sixesthrice No. All modules are good and bad in different ways. The best and worst module could very well be the same. It's all a matter of which points you believe should be given priority when assessing modules - even if those beliefs are wholly subconscious. Or something, anyway, I'm not much better at philosophising than I am at fortune telling.
Qkrch I never could forget the palladin series by Rick Burton in nwn1. But as usual, my pw is the best in the world you know?
About the worst modules....No, when i just enter in the first area of a module... i know in 5 seconds what i will find.
laisee I am a very immersive player and reader and viewer of movies as well, and don't really think in terms of comparing

Do you have a favorite character you like to test with when a module does not have character requirements?
Andarian Yes. He's a wizard with one level of monk, usually named (perhaps not surprisingly) Orion Andarian. The inspiration comes from the (in progress, though currently on hold) novels that my mods are based on, in which the protagonist is named Orion. I re-created Orion as a companion in the Sanctum mods so that I could retain him as a character, without having to force his identity and personality on the player. The significance of the appelation "Andarian" is also part of that story, and is explained during the course of Sanctum 1.
Tybae I have a few favorite classes, but no real favorite character.  I like to play Sorcerer, Cleric, Bard and Rogue.  I dabble with PrC’s as well.  Usually when I playtest, I power-build so I don’t really have to worry about dying all the time, unless it’s a heavy RP module, then I just use a normal character.
Estelindis When playing for AME, I typically use a male human paladin.  Sometimes, for old times' sake, I even break out my signature character: a female elven cleric of Lathander (who I have taken through Baldur's Gate, Icewind Dale, Neverwinter Nights... and all the sequels and expansions).  Occasionally, when I'm feeling "adventurous," I might stretch to ranger, or a bard with a couple of levels of fighter.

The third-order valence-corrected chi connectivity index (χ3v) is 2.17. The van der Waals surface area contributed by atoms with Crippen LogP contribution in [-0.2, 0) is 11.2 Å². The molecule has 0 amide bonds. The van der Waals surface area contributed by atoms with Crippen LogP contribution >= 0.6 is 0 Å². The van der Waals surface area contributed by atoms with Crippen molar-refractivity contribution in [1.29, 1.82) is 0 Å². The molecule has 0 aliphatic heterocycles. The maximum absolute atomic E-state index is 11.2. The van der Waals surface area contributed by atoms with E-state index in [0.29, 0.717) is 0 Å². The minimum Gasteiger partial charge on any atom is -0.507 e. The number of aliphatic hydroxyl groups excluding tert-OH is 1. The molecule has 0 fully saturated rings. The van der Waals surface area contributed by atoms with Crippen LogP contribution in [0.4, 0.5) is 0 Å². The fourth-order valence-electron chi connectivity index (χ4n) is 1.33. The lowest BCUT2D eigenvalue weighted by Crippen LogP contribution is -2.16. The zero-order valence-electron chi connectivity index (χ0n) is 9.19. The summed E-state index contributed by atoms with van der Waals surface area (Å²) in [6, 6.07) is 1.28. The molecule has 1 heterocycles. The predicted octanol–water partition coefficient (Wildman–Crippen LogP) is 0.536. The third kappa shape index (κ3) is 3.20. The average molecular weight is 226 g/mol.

Starlight I have not had a favorite character for any modules. I mostly play with human male paladin, though. I also try fighter, multi-classed rouge, wizard, monk, dwarven defender and many others. However, strangely enough, I haven't tried cleric at all.
SirChet Yes, I have a handful of characters I use to test different aspects of an adventure. It helps to have a character that you fully understand it's strengths and weaknesses, when trying to determine the strength and weaknesses of an adventure.
QSW Yes, I often play my fighter/rogue; I know her and this makes concentrating on a module much easier. If I need to try a different class I tend to still use the same PC only add/remove one of her classes to accommodate the class requirement (If possible).
sixesthrice Yes. Two. One's called Aalnesan Brodt, he's human male, he weilds spears. He can be practically any class depending on the module. But not druids or monks. Heck no. The other is Delhija C'ysvarion. She is human female, she weilds anything she can steal. She is a rogue/assassin, sometimes with a few bits of mage or blackguard. Brodt for roleplaying, C'ysvarion for more action-oriented modules (I tend to play them a little like a stealthy Diablo).
Qkrch No, but Adaur Harbor must be banned from your NWN2 localvault. Alphabetically he's the one who appears in all my nwn2 tests when I press "run module".
My Dm avatar has been "Doraemon" this last year (a fat dwarf with blue skin)
laisee I usually start every module with create new character, have rarely used one that I had used before.  I tend to favor strategic classes (wizard, sorceror, rogue) and monk for when I want to be up front.  I tend to stick with pure classes as well, though I did play Aeilund something like 18 times while waiting for the final chapter to come out, with every possible type of character and had some fun times learning stuff like Shifter strategies!

« Last Edit: July 18, 2008, 10:28:47 PM by BenWH » Logged

B G P Hughes
NWN and NWN2 works: Click Here

Wyvern Crown of Cormyr